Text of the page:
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California State University, Stanislaus College Portrait

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California State University, Stanislaus Learning Outcomes

Developed by the RAND Corporation and the Council for Aid to Education (CAE) and launched in the fall of 2000, the CLA is a standardized testing initiative that allows for a direct measure of student learning by combining two types of testing components, a set of real-world performance tasks and a set of analytic writing prompts. These are used to measure student learning in the areas of critical thinking, analytic reasoning, and written communication. Beginning in the 2006-2007 academic year, this assessment has been administered to entering freshmen in the fall and graduating seniors in the spring at Stanislaus State.




California State University, Stanislaus administered the CLA+ in 2006 - 2014.

California State University, Stanislaus conducted a Value-added administration of the CLA+ in 2006 - 2014. The results are displayed below in the SLO Results tab.

For additional information on Stan State’s process for administering CLA+, please click on the Assessment Process Tab below. For information on the students included in the administration, please click the Students Tested Tab.

Why did you choose the CLA+ for your institutional assessment?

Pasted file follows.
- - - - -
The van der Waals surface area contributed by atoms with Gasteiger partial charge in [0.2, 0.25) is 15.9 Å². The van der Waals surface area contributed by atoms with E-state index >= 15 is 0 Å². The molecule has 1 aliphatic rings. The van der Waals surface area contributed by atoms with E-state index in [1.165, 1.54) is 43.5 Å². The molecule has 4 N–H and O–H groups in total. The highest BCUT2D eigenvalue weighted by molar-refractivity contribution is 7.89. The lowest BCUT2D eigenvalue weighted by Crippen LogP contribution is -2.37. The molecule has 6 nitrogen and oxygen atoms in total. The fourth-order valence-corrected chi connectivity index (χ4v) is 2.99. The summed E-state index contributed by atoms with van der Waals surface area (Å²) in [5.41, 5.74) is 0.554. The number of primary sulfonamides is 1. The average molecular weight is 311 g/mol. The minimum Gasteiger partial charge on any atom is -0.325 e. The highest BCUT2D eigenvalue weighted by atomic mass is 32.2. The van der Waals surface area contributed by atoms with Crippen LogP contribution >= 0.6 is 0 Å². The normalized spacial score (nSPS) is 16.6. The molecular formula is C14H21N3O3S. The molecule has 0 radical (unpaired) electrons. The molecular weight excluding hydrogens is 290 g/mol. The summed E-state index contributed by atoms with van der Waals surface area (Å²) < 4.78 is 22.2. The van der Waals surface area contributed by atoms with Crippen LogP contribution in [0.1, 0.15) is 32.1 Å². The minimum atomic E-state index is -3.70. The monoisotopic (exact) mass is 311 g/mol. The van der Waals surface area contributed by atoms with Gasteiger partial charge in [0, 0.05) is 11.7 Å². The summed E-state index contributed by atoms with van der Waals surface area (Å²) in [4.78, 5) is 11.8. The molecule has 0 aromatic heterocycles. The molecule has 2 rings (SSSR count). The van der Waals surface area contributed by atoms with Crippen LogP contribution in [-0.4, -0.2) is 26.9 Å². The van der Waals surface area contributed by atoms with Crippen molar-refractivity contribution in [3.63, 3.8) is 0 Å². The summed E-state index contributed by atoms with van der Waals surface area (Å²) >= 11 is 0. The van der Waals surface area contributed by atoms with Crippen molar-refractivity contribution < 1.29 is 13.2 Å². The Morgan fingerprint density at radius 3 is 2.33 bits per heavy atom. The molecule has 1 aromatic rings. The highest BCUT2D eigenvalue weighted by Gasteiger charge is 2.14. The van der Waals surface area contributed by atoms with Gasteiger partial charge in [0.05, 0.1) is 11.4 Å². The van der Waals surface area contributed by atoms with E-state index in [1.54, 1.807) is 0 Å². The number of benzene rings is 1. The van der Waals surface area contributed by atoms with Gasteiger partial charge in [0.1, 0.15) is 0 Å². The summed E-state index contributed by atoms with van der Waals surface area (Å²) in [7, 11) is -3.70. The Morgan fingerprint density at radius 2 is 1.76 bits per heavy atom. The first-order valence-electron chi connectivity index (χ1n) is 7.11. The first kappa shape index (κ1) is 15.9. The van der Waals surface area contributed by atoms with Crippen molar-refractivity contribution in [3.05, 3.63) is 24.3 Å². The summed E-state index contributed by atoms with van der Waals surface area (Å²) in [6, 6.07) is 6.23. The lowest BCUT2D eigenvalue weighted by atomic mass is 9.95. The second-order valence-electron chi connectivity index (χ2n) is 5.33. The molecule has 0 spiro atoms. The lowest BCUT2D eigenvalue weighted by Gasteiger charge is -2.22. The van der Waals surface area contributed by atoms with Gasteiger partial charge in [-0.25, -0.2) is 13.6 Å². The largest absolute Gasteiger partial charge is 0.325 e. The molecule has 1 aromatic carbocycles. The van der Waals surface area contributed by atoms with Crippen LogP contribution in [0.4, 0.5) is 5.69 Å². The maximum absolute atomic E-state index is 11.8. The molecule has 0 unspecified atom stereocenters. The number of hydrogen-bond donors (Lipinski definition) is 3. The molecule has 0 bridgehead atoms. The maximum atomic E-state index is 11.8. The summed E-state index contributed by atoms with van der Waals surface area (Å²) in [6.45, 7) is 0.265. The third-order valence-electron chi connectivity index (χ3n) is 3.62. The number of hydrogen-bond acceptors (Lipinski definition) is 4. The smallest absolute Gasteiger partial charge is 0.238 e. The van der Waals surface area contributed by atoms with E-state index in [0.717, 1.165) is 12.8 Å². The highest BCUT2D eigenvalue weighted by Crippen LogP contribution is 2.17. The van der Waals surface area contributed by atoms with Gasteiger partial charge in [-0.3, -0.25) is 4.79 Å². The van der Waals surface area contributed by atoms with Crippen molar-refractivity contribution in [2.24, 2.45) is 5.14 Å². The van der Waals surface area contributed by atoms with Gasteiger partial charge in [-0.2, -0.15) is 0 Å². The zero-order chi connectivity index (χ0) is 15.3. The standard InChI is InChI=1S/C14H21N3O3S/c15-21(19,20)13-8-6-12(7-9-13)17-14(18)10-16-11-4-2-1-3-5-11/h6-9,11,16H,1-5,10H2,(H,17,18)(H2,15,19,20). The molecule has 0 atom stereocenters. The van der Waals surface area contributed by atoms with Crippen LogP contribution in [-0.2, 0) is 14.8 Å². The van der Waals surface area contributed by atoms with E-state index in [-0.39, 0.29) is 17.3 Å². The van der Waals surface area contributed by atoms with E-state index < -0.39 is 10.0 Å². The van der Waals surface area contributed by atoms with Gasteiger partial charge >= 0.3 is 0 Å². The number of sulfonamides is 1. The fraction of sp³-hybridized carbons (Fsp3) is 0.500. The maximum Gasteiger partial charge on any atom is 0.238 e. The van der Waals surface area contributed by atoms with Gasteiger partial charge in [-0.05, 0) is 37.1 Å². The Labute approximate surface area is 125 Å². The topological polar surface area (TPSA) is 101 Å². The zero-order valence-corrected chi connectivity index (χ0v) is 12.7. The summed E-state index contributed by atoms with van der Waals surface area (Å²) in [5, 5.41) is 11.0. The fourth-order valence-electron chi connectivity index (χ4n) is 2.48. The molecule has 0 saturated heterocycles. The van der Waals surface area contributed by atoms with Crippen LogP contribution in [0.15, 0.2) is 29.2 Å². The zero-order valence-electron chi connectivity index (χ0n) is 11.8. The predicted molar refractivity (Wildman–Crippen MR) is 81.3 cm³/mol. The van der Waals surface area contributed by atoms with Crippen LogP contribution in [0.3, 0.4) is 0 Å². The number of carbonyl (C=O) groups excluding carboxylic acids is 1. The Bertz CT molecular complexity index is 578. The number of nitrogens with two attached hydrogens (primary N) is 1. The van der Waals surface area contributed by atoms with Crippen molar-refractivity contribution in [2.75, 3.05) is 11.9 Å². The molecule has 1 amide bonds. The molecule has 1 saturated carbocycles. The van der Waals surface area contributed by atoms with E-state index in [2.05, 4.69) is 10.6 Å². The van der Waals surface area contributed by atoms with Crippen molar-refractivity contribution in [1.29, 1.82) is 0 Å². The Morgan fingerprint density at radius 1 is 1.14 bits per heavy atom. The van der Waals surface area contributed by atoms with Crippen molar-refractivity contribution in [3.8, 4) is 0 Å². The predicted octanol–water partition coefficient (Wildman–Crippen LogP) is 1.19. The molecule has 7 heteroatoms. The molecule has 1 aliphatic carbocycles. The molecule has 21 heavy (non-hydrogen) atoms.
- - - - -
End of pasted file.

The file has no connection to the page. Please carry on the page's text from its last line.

All CSU system campuses currently administer the Collegiate Learning Assessment (CLA). The CLA differs largely from other assessments of undergraduates’ learning, in that, instead of a multiple-choice format it poses real-world performance tasks that require students to analyze complex material and provide written responses. Through student–generated written responses the CLA engages students in tasks to assess their cognitive abilities to think critically, reason analytically, problem solve, and communicate clearly and cogently. The CLA does not focus on measuring changes in individual students, but rather to learn more about a college or university’s contribution to student learning, thus the CLA relies on the institution, rather than the individual student, as the primary unit of analysis. The main intent of the CLA is to provide results that will support the improvement of teaching and learning by understanding the strength of higher order skills among freshmen and seniors.